- Sent: 9/15/17 | Received: 10/7/17 | 22 Days
- ’88 Topps, ’90 Fleer, ’90 Topps (returned ’89 Topps unsigned)
- Address: Home
The Story of the Autograph
Scott Garrelts was a right-handed reliever who later switched to a starting pitcher. He played his whole career (1982-1991) with the San Francisco Giants and was an All-Star in 1985 and the NL ERA leader in 1989.
In the early to mid-80’s the Giants pretty much hovered around the .500 mark. If they had a good season, they probably saw in the neighborhood of 85 wins. But when they had a bad season, like ’84 and ’85 their win totals were in the mid-to-lower 60’s. When you’re on a team like that you usually only get one All-Star. That’s the rule, every team has to be represented by at least one player. And in 1985 that player was Scott Garrelts for the Giants. As a reliever in those days Garrelts was pretty much the teams closer. But in 1985, on what would be a 62 win team, Garrelts’ nine wins actually led the teams in wins (he also led the team in Saves with 13). That year he was 9-6 with 13 Saves and a 2.30 ERA in 74 games (second most on the team). But the team would start to pick things up in the coming years.
Each year would build in wins and finishing spot in the NL West for the Giants (except for one year they were down a bit). Garrelts as the closer would be one of the Saves leaders on the team, but somehow also find ways to pick up a bunch of wins in those years. But after being a reliever for a while, the Giants switched him to a starting pitcher in their National League Pennant winning year of 1989. It was that year that might have been Garrelts’ best year. He went 14-5 in 30 Games with a 2.28 ERA.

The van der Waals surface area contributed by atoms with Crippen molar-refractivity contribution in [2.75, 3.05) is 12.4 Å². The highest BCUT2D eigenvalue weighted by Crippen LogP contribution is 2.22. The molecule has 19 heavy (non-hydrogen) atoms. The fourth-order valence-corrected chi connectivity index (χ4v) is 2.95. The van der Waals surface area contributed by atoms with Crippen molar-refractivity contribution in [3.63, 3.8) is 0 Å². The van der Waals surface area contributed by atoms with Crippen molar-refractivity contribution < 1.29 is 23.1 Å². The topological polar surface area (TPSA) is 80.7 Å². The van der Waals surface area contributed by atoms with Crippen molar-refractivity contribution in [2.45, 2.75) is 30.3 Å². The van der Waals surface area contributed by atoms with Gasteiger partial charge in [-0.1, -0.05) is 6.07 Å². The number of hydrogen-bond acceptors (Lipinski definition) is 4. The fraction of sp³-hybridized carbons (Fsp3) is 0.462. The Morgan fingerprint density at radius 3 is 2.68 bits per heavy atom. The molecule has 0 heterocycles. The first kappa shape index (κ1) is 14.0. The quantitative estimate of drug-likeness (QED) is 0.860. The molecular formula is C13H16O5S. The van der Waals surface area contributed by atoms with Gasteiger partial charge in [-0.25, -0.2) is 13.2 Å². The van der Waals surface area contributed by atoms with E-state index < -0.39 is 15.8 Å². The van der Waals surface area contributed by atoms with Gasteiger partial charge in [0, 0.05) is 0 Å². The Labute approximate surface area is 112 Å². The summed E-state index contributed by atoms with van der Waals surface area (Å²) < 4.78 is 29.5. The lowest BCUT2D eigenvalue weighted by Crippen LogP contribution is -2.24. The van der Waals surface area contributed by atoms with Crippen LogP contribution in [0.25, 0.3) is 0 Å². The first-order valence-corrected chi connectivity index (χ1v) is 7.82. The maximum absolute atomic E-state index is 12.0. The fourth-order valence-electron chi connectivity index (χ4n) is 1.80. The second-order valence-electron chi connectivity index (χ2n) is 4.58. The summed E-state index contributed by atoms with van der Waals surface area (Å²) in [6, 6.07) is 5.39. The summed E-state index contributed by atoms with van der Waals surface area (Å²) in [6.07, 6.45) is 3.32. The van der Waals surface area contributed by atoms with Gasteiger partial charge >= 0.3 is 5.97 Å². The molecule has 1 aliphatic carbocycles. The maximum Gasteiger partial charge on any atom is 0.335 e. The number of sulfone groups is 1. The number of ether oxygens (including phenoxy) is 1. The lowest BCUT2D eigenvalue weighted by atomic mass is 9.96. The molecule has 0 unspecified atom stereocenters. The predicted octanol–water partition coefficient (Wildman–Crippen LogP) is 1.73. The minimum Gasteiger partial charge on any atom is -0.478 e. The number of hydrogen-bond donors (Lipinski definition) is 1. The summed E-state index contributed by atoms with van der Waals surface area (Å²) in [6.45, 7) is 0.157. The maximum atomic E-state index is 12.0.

The following year Garrelts took a no-hitter into the ninth inning against the Cincinnati Reds. Unfortunately, Paul O’Neill broke it up with a two-out single. He didn’t walk anyone until 12 batters in that day. Years later he is still a bit haunted by that hit. I think I would be too if I got that close. He also had two three-hitters that same year.
The Score on Scott Garrelts – 5.5
Scott has an interesting name for a signature. Usually the names with the same first and last initial can be interesting but in Scott’s case it’s having a name that ends (or had toward the end) in the same letter. Those “t’s” at the and give him those straight parallel lines.
I think on this one it’s a good example of a marker that is not quite fresh. You can see how the black isn’t solid all the way through. Sometime that can be seen in the places that you sign quicker, like those parallel lines. But in this case I think you see it in other spots too. He does use up some good space on the cards though.
Thanks Mr. Garrelts, I’m giving these a 5.5.
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